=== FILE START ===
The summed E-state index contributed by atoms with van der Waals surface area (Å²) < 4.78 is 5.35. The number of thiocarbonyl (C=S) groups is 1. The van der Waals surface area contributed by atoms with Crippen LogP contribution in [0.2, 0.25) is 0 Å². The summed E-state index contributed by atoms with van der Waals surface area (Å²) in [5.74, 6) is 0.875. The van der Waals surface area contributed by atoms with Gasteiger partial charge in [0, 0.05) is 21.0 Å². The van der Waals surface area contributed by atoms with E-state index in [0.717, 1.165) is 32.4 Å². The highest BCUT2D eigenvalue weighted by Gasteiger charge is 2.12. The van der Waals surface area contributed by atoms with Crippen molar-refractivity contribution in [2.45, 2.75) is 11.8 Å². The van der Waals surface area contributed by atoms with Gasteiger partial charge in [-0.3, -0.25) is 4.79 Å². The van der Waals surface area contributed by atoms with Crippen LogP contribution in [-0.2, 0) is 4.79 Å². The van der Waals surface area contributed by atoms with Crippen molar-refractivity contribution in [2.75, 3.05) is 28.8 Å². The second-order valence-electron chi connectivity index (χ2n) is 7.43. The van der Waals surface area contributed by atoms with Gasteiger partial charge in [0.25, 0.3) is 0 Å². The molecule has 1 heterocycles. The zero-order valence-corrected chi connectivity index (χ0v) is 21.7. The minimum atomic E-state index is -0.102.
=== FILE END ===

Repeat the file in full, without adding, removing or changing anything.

The summed E-state index contributed by atoms with van der Waals surface area (Å²) < 4.78 is 5.35. The number of thiocarbonyl (C=S) groups is 1. The van der Waals surface area contributed by atoms with Crippen LogP contribution in [0.2, 0.25) is 0 Å². The summed E-state index contributed by atoms with van der Waals surface area (Å²) in [5.74, 6) is 0.875. The van der Waals surface area contributed by atoms with Gasteiger partial charge in [0, 0.05) is 21.0 Å². The van der Waals surface area contributed by atoms with E-state index in [0.717, 1.165) is 32.4 Å². The highest BCUT2D eigenvalue weighted by Gasteiger charge is 2.12. The van der Waals surface area contributed by atoms with Crippen molar-refractivity contribution in [2.45, 2.75) is 11.8 Å². The van der Waals surface area contributed by atoms with Gasteiger partial charge in [-0.3, -0.25) is 4.79 Å². The van der Waals surface area contributed by atoms with Crippen LogP contribution in [-0.2, 0) is 4.79 Å². The van der Waals surface area contributed by atoms with Crippen molar-refractivity contribution in [2.75, 3.05) is 28.8 Å². The second-order valence-electron chi connectivity index (χ2n) is 7.43. The van der Waals surface area contributed by atoms with Gasteiger partial charge in [0.25, 0.3) is 0 Å². The molecule has 1 heterocycles. The zero-order valence-corrected chi connectivity index (χ0v) is 21.7. The minimum atomic E-state index is -0.102.